When last did you visit Sydney’s Rocks area?
I’ve walked through a couple of times in the last few years, but it’s ages since I really explored the area. Staying at the Sydney Harbour YHA provides me with the perfect base to rediscover The Rocks (known by the Gadigal people as Tallawoladah).
A Self-Guided Walk Through The Rocks
I’ve combined two self-guided walks for my Rocks discovery. Before leaving Platform Two of Circular Quay Station, I look out across the wharfs to the Harbour Bridge and the Opera House. Sydney Harbour must be one of the most beautiful cities in the world.
Walking through the Quay to George Street, I find myself in opposite The Fortune of War, Sydney’s oldest pub. It is surrounded by scaffolding, but signs indicate that it’s open for business. If it wasn’t too early in the day, I’d pop in for a pint.
A couple of doors down is the original police station, now a restaurant. A couple watch me from their veranda table as I read the information panels in the sidewalk. George Barrington was a pickpocket who became a Chief Constable at Parramatta. Other convicts became night watchmen and “many constables had been prisoners of the crown”.
Lanes and Walkways in The Rocks
An archway between the pub and the police station leads to Surgeon’s Court and the Nurses Walk. Little lanes and walkways lead off in all directions. It is well worth just following your nose and see where you end up.
I overhear another visitor asking her partner “Is this the way?” The Rocks covers such a small area and with the iconic harbour bridge visible most of the time it’s almost impossible to get lost.
The shady characters depicted in silhouette on the narrow Suez Canal wall refer to The Rocks Push, a street gang that operated in the area. Fancy there being a Suez Canal here in Sydney. Apparently, it’s a play on the word ‘sewers’.
Soon I end up in Playfair Street. Unfortunately, the Tea Cosy is closed today or I would stop for a cuppa with scones, jam and cream.
Foundation Park is a new discovery. You might stumble across it in your wanderings or if you’re following my notes will find that 26 Argyle Terrace in Playfair Street leads to the fascinating park.
The preserved foundations of eight small houses built into the sandstone cliff in the 1870s give an insight into the crowded living conditions of the time. Nestled between other buildings and minimally ‘decorated’ with metal chairs, tables and even a grandfather clock, this heritage site is worth a visit.
From Argyle Cut to Observatory Hill
From here, it’s an easy walk to the Argyle Stairs and down to the Argyle Cut. Initially convicts were set to work here to chip away the sandstone and create a tunnel linking Millers Point and The Rocks. Their progress was so slow that eventually paid labour and explosives were brought in to complete the job.
Through the tunnel and up the hill, Observatory Hill provides extensive views down the Parramatta River, across to Lavender Bay and the Harbour Bridge.
I’m too early to watch the yellow Observatory time ball drop two metres (this happens at 1pm). This visual time signal has informed mariners and city dwellers of the time for many years.
Views of Sydney Harbour
I could easily stroll across the Harbour Bridge from here and/or go up to the Pylon Lookout (a less expensive option than the BridgeClimb) for more harbour views, but leave that for another day. Should you choose to take that option, be warned: the Pylon Lookout is up a flight of 200 stairs.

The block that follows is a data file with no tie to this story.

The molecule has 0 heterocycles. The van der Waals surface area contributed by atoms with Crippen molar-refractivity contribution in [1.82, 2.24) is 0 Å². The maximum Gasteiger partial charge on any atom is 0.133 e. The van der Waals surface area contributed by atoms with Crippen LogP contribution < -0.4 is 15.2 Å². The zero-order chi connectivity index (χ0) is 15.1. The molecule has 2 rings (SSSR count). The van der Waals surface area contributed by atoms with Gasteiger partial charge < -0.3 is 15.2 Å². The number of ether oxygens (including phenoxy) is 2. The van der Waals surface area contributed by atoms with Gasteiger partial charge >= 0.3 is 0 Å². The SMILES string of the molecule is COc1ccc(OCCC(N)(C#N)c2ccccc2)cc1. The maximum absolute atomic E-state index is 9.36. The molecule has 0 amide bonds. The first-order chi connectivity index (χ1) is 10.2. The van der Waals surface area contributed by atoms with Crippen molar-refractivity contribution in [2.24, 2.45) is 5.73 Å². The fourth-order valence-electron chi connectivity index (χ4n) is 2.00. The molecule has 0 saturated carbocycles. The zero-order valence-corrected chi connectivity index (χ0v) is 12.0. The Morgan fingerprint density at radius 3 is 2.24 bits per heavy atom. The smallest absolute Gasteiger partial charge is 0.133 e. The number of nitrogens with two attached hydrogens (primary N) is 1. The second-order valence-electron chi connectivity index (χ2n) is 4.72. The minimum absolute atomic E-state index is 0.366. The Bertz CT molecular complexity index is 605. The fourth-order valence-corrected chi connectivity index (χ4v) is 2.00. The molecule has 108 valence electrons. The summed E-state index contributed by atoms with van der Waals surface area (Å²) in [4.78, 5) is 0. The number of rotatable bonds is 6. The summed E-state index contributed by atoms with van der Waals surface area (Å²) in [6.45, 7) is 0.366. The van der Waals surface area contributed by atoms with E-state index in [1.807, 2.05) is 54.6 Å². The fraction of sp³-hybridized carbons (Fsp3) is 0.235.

Instead I make my way down to the harbour foreshore. First, I check out the Glenmore Hotel. This hotel has a rooftop area with Opera House views and a reputation for pretty good burgers. The nearby Australian Heritage Hotel is known for its ‘Coat of Arms’ pizza featuring kangaroo and emu meat.
A little further down Gloucester Street Suzannah Place Museum is still closed due to COVID. Comprised of four ‘two up two down’ terraces, this museum provides a glimpse into the lives of the those who lived here between 1844 and 1990.
The Big Dig
Opposite Suzannah Place is The Big Dig. Yesterday, as a guest of the YHA, I joined the free Big Dig tour and with no other takers, ended up having a personal tour.
Non-guests or guests who can’t make the Monday morning tours can do a self-guided tour during daylight hours using the interpretation panels on the ground floor. It’s another place worth more than a cursory look.
I meander through the back lanes to Dawes Point past the Harbour View Hotel (another with a rooftop terrace) and then begin to chuckle.
In front of me is the decorative cast iron outdoor urinal or ‘pissoir’ which was relocated from Observatory Hill in the 1970s. A man wearing a Wallabies jersey tells me that “It is still operational. It’s a bit smelly though”.
The Museum of Contemporary Art
From there, I walk down to Campbells Cove with its row of Bond Stores, and on to Cadman’s cottage, the oldest building in the Rocks area.
Nearby at the entrance to the Museum of Contemporary Art (MCA), I read more about an artwork I’ve passed many times but not looked at properly. The LED arrow points downwards, a drawcard to Instagrammers.
The work, Warrang, by Brook Andrew points to the colonial naval docks located beneath the work. Andrew says the poetry engraved on the forecourt “hints at lost or covered histories”.
Entry to the MCA is free and the café also has great views across the harbour.
More Harbour Views
For yet another but different harbour view, walk to the lift at the eastern end of Circular Quay which takes you up to the Cahill Expressway walkway.
Exploring The Rocks is one way to uncover much of Sydney’s recent history. And it can be done without spending a fortune.
Note: I stayed as a guest of the Sydney Harbour YHA
Here are two other self-guided walks and helpful links:
You can download the NOTES that I used for my Rocks Discovery HERE